All Saints’ Day in Russia – the Red Way

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1.11.2013 Posted in Traditions No Comments

800px-RO_BV_Easter_eggs_1November 1 is a national holiday in  most of the countries in Europe. It is the day when many go to the cemeteries to visit the tombs of their departed relatives.

In the Russian Orthodox religion we have few such days in spring and summer. They follow the religious calendar and usually fall on a Saturday. To reconcile the  need to visit the tomb of a deceased relative at least once a year with the demands of everyday life, decades of neglecting the religion and the discomfort of being outside in such a cold climate, Russians go to the cemeteries at the beginning of May.

Late Spring is the best time for this kind of visit after a long winter, during which the cemeteries are covered with heaps of snow and are often inaccessible.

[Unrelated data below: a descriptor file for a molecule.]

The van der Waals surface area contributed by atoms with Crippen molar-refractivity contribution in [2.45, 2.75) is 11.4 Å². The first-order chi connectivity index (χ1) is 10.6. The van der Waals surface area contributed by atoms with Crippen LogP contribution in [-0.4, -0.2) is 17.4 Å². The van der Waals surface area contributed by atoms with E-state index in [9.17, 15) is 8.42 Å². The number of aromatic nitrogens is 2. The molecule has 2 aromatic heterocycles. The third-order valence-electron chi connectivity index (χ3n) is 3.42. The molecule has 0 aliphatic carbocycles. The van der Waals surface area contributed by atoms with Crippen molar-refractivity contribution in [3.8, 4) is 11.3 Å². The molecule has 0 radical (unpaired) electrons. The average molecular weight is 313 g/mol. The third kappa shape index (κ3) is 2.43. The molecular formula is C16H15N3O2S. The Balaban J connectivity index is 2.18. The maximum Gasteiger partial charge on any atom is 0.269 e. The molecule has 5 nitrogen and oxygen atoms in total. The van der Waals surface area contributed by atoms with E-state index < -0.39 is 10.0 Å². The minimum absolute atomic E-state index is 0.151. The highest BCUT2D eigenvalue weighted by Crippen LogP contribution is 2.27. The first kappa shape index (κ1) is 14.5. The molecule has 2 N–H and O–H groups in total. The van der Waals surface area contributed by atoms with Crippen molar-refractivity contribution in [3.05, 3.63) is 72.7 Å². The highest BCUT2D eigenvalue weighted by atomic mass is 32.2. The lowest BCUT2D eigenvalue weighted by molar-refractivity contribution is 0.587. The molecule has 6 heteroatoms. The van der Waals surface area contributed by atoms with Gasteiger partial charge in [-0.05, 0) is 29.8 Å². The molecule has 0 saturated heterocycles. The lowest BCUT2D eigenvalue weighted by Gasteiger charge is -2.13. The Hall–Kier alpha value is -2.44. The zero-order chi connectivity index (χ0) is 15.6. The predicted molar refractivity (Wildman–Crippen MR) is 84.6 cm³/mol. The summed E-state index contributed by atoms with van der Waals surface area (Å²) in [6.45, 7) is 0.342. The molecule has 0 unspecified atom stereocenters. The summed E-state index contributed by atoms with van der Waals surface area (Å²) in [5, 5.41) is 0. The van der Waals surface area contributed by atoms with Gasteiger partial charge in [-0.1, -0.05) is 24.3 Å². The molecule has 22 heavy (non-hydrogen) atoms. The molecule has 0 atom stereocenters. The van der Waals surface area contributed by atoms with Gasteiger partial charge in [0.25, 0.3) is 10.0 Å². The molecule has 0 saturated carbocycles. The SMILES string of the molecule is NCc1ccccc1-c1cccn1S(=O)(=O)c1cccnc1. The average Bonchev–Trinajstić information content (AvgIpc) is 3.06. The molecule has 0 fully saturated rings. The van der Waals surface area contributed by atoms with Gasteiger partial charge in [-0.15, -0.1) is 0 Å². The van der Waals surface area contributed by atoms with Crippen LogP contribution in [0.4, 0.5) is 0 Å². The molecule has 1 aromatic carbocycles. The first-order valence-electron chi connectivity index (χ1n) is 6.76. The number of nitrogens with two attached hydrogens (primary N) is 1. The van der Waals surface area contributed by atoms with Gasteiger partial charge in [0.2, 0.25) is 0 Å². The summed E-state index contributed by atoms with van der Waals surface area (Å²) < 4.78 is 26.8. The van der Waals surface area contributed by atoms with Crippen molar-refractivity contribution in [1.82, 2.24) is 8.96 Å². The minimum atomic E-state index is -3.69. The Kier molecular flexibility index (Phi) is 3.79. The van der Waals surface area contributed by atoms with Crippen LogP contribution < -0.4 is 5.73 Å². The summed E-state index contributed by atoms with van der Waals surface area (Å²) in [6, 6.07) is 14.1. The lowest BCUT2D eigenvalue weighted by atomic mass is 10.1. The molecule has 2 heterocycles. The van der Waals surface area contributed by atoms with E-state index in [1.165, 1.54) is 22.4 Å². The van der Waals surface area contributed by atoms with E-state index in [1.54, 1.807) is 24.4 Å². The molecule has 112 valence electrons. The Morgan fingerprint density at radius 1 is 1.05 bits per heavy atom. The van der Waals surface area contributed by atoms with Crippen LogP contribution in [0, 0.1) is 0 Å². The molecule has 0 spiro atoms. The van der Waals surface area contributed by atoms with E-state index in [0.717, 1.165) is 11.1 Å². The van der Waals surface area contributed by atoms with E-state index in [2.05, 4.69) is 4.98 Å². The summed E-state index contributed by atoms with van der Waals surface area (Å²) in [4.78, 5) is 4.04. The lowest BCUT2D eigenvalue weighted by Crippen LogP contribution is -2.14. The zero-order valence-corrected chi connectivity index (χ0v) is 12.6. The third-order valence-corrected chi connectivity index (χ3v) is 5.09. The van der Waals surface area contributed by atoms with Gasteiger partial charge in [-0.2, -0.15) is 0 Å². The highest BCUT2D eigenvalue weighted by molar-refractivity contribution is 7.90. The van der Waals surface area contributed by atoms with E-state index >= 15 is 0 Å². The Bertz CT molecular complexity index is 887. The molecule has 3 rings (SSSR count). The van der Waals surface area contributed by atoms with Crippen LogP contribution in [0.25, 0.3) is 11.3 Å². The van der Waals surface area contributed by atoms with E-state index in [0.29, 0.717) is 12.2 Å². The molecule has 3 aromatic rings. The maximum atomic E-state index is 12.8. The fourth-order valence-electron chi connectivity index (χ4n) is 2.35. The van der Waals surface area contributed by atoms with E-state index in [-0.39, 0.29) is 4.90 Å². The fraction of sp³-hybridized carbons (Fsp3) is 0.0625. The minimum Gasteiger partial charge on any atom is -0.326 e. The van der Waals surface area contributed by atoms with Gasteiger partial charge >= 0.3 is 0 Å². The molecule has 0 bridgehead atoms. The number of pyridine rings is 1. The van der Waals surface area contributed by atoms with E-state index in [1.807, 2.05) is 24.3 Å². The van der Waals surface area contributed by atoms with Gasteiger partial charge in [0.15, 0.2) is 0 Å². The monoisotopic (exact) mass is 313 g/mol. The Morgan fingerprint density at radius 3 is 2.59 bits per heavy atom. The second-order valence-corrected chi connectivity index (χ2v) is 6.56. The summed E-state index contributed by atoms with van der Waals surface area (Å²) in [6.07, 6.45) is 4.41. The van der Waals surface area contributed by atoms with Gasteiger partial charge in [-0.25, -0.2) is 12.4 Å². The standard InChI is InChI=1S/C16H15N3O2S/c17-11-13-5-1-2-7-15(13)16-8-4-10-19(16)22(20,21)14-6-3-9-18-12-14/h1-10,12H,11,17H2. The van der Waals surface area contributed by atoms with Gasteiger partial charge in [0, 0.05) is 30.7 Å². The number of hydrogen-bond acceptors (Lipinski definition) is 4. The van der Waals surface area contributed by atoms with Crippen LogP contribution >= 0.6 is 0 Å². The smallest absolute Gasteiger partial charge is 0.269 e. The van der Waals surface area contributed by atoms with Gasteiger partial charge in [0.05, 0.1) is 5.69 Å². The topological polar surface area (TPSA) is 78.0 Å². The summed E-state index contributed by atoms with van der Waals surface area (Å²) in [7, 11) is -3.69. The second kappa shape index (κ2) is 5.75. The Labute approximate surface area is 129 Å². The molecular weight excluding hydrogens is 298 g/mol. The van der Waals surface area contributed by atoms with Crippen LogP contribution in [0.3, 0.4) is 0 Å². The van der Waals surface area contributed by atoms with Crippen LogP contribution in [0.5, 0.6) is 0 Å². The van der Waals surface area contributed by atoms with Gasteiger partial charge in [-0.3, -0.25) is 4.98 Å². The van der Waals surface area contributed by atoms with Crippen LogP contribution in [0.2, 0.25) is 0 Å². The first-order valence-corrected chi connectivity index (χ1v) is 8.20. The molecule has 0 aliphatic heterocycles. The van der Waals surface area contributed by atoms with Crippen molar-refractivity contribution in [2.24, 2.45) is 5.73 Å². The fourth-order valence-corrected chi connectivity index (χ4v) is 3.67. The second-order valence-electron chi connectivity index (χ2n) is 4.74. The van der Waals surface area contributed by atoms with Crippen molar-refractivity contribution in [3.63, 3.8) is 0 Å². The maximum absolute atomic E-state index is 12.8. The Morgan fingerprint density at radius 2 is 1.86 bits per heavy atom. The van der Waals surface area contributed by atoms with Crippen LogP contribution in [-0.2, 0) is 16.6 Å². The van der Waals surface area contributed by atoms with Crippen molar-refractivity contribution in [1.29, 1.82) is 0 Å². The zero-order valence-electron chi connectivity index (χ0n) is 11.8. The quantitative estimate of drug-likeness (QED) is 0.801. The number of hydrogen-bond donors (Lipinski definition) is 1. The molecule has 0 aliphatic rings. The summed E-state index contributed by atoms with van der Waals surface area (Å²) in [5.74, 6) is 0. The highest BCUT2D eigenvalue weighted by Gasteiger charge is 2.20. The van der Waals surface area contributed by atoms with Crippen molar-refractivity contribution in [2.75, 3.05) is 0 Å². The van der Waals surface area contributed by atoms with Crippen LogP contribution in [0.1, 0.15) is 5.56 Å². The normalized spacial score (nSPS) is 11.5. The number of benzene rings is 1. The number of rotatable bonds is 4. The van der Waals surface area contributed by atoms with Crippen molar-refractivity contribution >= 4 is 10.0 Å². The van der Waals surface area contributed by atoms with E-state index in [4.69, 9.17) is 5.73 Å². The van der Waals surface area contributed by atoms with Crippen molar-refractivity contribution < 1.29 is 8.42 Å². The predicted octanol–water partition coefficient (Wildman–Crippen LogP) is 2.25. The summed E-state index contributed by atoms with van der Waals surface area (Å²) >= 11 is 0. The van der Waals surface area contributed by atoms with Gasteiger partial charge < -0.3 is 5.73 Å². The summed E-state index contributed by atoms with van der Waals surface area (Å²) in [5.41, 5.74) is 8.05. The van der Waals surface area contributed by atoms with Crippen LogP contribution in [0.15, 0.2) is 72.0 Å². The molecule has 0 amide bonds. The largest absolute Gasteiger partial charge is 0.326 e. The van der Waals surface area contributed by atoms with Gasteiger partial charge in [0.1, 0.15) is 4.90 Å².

So at the beginning of May, with its first rays of the sun, visitors bring flowers to the tombs and  have … an improvised pic- nic to honor  their ancestors – a glass of vodka with a small appetizer, zakuski – marinated cucumbers, hard cheese or hard boiled eggs. Because the first visit of the year often takes place after Easter, people leave Easter-related items on the tombs, such as colored Orthodox Easter eggs, blinis and why not – another glass of vodka for their departed relatives.

The best- known cemetery in Moscow is Novodevichie. It contains the tombs of famous people and some impressive monuments. One of the most visited tombs is that of the founder and the main clown of the State Circus, Uri Nikulin, and his faithful dog, a Giant Schnauzer, Fyodor. Always decorated with fresh flowers, his fans also bring cigarettes to the statue of the famous clown, known as a ceaseless smoker.

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